Archaeologists are almost certain they've located the scuttled ship. Source: 1 NEWS


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At least eight members of elite Revolutionary guard dead after gunmen attack military parade in Iran

Gunmen attacked a military parade in the southwest Iranian city of Ahvaz today, killing at least 8 members of the elite Revolutionary Guard and wounding 20 people, state media said.

The state-run IRNA news agency reported that the wounded included a woman and a child but did not elaborate.

Earlier reports described the assailants as "Takfiri," a term previously used to describe the Islamic State group.

The semi-official Fars news agency, which is close to the elite Revolutionary Guard, said two gunmen on a motorcycle wearing khaki uniforms carried out the attack.

State television showed images of the immediate aftermath. In it, paramedics could be seen helping someone in military fatigues laying on the ground.

Other armed security personnel shouted at each other in front of what appeared to be a viewing stand for the parade.

The semi-official ISNA news agency published photographs of the attack's aftermath, with bloodied troops in dress uniforms helping each other walk away. The attack struck on Ahvaz's Quds, or Jerusalem, Boulevard.

There was no immediate claim of responsibility.

Today’s attack comes after a coordinated June 7, 2017 Islamic State group assault on parliament and the shrine of Ayatollah Ruhollah Khomeini in Tehran.

That attack had at that point been the only one by the Sunni extremists inside of Shiite Iran, which has been deeply involved in the wars in Iraq and Syria where the militants once held vast territory.

At least 18 people were killed and more than 50 wounded in the 2017 attack that saw gunmen carrying Kalashnikov assault rifles and explosives storm the parliament complex where a legislative session had been in progress, starting an hours-long siege.

Meanwhile, gunmen and suicide bombers also struck outside Khomeini's mausoleum on Tehran's southern outskirts.

Khomeini led the 1979 Islamic Revolution that toppled the Western-backed shah to become Iran's first supreme leader until his death in 1989.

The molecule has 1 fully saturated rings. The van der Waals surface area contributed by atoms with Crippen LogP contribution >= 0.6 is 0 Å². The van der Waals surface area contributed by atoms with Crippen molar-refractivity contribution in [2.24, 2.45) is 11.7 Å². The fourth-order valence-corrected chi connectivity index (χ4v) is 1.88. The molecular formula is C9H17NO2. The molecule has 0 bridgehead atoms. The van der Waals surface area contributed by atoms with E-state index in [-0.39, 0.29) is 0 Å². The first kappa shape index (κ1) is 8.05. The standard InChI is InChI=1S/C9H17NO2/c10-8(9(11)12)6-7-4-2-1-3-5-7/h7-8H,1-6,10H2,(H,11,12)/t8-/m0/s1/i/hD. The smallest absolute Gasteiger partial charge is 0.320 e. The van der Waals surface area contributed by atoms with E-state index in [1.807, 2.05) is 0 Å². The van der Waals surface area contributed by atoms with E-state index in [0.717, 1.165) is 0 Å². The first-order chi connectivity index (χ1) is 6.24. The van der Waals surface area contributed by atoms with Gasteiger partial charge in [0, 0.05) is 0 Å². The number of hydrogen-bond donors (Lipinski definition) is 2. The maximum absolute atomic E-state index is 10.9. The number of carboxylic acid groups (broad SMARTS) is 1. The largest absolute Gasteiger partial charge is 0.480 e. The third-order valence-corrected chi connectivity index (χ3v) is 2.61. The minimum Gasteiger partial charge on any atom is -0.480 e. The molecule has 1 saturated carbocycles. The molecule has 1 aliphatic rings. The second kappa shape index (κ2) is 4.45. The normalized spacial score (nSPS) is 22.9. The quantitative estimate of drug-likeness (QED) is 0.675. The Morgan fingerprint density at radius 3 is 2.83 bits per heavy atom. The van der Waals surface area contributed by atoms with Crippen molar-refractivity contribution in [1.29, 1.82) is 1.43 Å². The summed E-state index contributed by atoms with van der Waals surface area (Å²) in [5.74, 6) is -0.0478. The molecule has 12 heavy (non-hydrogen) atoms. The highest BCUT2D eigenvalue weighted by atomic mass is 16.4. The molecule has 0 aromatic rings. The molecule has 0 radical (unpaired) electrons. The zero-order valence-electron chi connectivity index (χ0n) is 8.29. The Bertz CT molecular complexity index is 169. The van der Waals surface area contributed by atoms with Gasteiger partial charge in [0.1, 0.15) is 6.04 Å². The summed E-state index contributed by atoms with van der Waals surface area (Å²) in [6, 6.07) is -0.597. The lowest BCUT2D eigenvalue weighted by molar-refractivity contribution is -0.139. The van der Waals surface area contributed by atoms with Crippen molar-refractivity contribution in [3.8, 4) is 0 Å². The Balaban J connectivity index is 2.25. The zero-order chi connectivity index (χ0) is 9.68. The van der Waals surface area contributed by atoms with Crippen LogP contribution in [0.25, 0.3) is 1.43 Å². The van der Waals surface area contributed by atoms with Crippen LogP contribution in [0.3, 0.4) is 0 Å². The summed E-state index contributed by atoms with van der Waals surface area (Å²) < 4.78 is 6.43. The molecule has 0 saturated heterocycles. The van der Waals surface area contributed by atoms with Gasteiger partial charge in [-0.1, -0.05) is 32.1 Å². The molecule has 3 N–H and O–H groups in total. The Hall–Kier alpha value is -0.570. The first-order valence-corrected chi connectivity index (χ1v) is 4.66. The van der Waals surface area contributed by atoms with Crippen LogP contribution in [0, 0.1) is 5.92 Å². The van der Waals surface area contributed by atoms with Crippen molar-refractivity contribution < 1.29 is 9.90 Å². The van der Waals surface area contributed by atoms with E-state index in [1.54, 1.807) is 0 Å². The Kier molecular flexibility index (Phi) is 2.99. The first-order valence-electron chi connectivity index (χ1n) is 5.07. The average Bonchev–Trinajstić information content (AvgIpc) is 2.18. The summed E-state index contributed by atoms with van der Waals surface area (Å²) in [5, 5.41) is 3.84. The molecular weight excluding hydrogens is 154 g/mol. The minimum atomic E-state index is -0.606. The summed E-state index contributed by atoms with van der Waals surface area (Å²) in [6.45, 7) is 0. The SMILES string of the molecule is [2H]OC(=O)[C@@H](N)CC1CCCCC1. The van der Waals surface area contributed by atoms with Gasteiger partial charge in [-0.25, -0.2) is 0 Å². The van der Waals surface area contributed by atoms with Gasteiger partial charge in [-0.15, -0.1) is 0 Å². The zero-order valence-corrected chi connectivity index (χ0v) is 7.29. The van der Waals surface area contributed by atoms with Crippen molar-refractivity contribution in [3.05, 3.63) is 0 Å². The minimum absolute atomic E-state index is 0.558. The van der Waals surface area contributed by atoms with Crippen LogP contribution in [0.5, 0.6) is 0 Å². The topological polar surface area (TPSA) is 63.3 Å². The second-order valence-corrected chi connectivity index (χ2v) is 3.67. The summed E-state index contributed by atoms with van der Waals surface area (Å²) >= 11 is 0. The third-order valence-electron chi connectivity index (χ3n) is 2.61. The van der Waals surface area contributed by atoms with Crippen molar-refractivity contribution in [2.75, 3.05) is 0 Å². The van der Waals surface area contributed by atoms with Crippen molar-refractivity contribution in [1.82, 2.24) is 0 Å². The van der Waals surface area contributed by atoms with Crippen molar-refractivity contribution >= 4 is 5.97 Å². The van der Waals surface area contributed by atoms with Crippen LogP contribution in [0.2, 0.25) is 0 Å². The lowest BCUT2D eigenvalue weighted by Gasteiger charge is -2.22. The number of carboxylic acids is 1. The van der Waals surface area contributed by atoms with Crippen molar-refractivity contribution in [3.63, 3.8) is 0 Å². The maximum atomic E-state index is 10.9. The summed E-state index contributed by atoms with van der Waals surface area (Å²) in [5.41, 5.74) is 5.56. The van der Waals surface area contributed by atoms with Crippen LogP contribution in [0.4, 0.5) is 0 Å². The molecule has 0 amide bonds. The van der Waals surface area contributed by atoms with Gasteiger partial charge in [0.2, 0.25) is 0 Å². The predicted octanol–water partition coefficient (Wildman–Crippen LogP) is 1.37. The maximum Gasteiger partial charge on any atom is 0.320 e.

Ahvaz is the capital of Iran's oil-rich Khuzestan province. The province in the past has seen Arab separatists attack oil pipelines.

The assault shocked Tehran, which largely has avoided militant attacks in the decades after the tumult surrounding the Islamic Revolution.

Fighter generic. Source: Thinkstock


Members of the public rush to save stranded whale at Auckland beach that turned out to be a fake

Members of the public flocked to Browns Bay in Auckland after spotting what looked like a stranded whale close to the shoreline, many people ran down to the waters edge to see if they could help.

However, it wasn't a real whale, but rather a life-like replica used by rescue charity Project Jonah.

"We thought we saw a whale in the water, so we stopped, got out and had a wee look," one onlooker said.

This weekend Project Jonah is holding two training sessions for volunteers.

"We're teaching people the basic skills needed to help keep stranded whales and dolphins alive," Project Jonah general manager Daren Grover said.

The trainers explained how to handle the mammals when they are in distress.

Two mammal replicas were used; a training dolphin, which when filled with water weighs 150 kilograms and a training whale which takes 2000 litres of water and can weigh up to two tonnes.

New Zealand has one of the highest stranding rates in the world, with more than 300 dolphins and whales coming ashore each year.

However, sometimes appearances can be deceiving. Source: 1 NEWS